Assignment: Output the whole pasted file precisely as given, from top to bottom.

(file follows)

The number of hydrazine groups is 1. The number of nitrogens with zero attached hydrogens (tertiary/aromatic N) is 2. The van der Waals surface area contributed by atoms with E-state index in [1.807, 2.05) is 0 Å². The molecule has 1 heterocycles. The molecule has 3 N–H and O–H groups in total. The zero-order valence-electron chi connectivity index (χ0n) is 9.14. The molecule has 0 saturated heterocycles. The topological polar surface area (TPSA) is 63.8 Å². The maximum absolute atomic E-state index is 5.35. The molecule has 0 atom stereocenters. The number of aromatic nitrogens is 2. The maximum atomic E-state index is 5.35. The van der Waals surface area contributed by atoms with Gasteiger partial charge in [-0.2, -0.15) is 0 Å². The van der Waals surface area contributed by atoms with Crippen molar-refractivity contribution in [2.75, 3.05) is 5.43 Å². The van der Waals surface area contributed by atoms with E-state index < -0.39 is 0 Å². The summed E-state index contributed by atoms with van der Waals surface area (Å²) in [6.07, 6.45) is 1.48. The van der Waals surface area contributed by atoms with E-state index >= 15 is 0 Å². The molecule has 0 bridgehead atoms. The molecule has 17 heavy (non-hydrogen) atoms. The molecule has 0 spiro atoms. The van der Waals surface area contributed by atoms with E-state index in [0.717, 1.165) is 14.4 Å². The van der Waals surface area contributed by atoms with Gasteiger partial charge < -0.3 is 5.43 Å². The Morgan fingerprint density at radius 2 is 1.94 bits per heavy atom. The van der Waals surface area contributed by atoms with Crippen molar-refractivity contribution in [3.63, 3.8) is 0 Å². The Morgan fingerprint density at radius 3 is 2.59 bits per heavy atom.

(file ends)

The number of hydrazine groups is 1. The number of nitrogens with zero attached hydrogens (tertiary/aromatic N) is 2. The van der Waals surface area contributed by atoms with E-state index in [1.807, 2.05) is 0 Å². The molecule has 1 heterocycles. The molecule has 3 N–H and O–H groups in total. The zero-order valence-electron chi connectivity index (χ0n) is 9.14. The molecule has 0 saturated heterocycles. The topological polar surface area (TPSA) is 63.8 Å². The maximum absolute atomic E-state index is 5.35. The molecule has 0 atom stereocenters. The number of aromatic nitrogens is 2. The maximum atomic E-state index is 5.35. The van der Waals surface area contributed by atoms with Gasteiger partial charge in [-0.2, -0.15) is 0 Å². The van der Waals surface area contributed by atoms with Crippen molar-refractivity contribution in [2.75, 3.05) is 5.43 Å². The van der Waals surface area contributed by atoms with E-state index < -0.39 is 0 Å². The summed E-state index contributed by atoms with van der Waals surface area (Å²) in [6.07, 6.45) is 1.48. The van der Waals surface area contributed by atoms with E-state index >= 15 is 0 Å². The molecule has 0 bridgehead atoms. The molecule has 17 heavy (non-hydrogen) atoms. The molecule has 0 spiro atoms. The van der Waals surface area contributed by atoms with E-state index in [0.717, 1.165) is 14.4 Å². The van der Waals surface area contributed by atoms with Gasteiger partial charge < -0.3 is 5.43 Å². The Morgan fingerprint density at radius 2 is 1.94 bits per heavy atom. The van der Waals surface area contributed by atoms with Crippen molar-refractivity contribution in [3.63, 3.8) is 0 Å². The Morgan fingerprint density at radius 3 is 2.59 bits per heavy atom.